Written by Right Side News
Right Side News reports from the Federation for American Immigration Reform on
While pro-amnesty Members of Congress negotiate with each other and the White House on what an "acceptable" amnesty bill might look like, they may be curious to learn more about one of the key players in the negotiations: Cecilia Munoz. In her position as Director of the Domestic Policy Council, Ms. Munoz coordinates the domestic policy-making process in the White House, including immigration policy. (White House website)
Prior to her appointment at the White House, Ms. Munoz spent decades advocating for open borders at the National Council of La Raza (NCLR) And from the beginning of her career at La Raza, Ms. Munoz sought to undermine the bi-partisan deal Congress reached when it originally passed the 1986 amnesty, the Immigration Reform and Control Act (IRCA). (Public Law 99-603) In fact, in her 1990 report entitled Unfinished Business: The Immigration Reform and Control Act of 1986, Ms. Munoz fought not only to expand the amnesty, but to gut the employer sanctions portion of IRCA. That provision of IRCA for the first time imposed civil and criminal penalties on employers who hire illegal aliens.
The 1986 Amnesty Wasn't Big Enough
In her 1990 report, Munoz blamed Congress and the federal government for unnecessarily making the 1986 amnesty too narrow. She argued both that the statutory requirements were too restrictive and the government application process and regulations were unfair to illegal aliens.
First, Munoz criticized the government for poorly implementing the amnesty program. She argued that various regulations damaged the effectiveness of the legalization and were to blame for the seven class action lawsuits in which over 100,000 illegal aliens sued the government for their legal status. (Report at 7-8) "The INS adopted unreasonably strict requirements at the outset of legalization, prompting a great deal of litigation," Munoz wrote. (Report at 14)
Munoz also criticized the federal government for not granting money to the right community outreach groups with the right strategy for educating illegal aliens. This, she said, prevented illegal aliens from understanding IRCA's requirements and thus stepping forward and claiming their legal status. (Report at 8-9) Munoz even went so far as to claim the INS "deliberately undermined" these outreach organizations, particularly with respect to the public information campaign. (Report at 12)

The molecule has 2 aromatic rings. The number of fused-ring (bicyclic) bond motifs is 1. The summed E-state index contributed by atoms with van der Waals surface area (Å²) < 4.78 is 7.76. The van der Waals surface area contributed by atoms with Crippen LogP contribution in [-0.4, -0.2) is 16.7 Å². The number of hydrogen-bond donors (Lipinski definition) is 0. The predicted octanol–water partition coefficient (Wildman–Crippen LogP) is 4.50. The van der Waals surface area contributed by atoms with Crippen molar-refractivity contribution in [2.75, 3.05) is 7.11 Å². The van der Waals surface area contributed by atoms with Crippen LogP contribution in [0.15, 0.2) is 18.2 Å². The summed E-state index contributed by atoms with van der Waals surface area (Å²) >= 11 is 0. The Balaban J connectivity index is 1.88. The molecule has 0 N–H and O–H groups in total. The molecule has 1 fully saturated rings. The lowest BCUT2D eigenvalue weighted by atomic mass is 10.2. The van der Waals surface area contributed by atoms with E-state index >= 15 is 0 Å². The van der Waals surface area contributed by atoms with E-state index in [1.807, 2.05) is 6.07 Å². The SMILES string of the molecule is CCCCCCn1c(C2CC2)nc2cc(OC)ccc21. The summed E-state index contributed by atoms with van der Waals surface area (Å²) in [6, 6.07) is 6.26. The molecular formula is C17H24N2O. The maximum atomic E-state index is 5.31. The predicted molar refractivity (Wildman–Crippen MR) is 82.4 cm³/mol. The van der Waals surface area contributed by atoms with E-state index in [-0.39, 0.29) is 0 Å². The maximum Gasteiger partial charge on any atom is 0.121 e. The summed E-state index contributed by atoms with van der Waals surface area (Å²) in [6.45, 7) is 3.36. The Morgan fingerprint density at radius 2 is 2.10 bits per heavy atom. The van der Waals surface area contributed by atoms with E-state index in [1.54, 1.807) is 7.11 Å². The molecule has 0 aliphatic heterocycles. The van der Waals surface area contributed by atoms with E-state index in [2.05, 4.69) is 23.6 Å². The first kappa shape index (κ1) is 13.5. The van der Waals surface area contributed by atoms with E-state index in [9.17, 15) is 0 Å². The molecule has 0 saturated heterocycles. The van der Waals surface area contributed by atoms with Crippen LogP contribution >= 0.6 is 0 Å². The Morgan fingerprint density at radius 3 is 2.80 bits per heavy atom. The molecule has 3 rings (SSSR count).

Munoz then criticized the application process, which she claimed discouraged illegal aliens from applying for amnesty because they were worried about identifying illegal alien family members. This, she wrote, "was perhaps the most controversial and damaging to the overall effectiveness of the program." (Report at 10)
Munoz also criticized the $185 fee illegal aliens were to pay, which she claimed was too high. In addition, she criticized the government for only reimbursing community-based organizations with a portion of it, leaving them to absorb the rest. (Report at 11-12)
Ms. Munoz then called on Congress to fix these problems. "Congress, the INS, and immigrant service agencies," she wrote, "have an obligation to maximize the final number of persons who become permanent residents." (Report at vi)(emphasis added) To maximize the number of beneficiaries under the 1986 amnesty, Munoz recommended the government:
Most importantly, Ms. Munoz outright admitted that the 1986 amnesty did nothing to solve the problem of illegal immigration. "Legalization fell far short of its goal," she wrote, both because of the 1982 cutoff date and the continued flow of illegal immigration afterwards limited eligibility for the program. (Report at 23) In fact, Munoz acknowledged that number of illegal aliens in the U.S. post-IRCA, was "of the same magnitude" as when IRCA was enacted. (Report at 22) "Four years after IRCA, the U.S. faces the same problem." (Id.) She concluded, "The moment has arrived to rid ourselves of the notion that IRCA has "fixed" the problems of illegal immigration, and turn again to the difficult business of developing immigration policy which is both effective and humane." (Report at 54)
For these reasons, Munoz argued, Congress must consider "adjusting the status of undocumented residents of the U.S. by a means more effective than the recent legalization program." (Report at 53) Munoz therefore recommended that Congress adopt "a program which legalizes individuals living within the U.S. when IRCA was passed, or a a second legalization program with a cutoff date that falls within one year of enactment." (Report at 53) In other words, Ms. Munoz argued that the 1986 amnesty was not big enough.
Congress Must Repeal Employer Sanctions
Barely four years after the passage of IRCA, Munoz not only told Congress it must pass another amnesty for illegal aliens, she also told Congress it had a "moral imperative" to repeal the penalties in IRCA that punished employers for hiring illegal aliens. According to Munoz, the employer sanctions were not working, were driving illegal workers "further underground," and actually "created inducements for discrimination." (Report, pp. 35-37) She declared, "[E]mployer sanctions have the worst possible policy outcome: they have caused a civil rights disaster without achieving their objective of controlling illegal immigration." (Report at 38)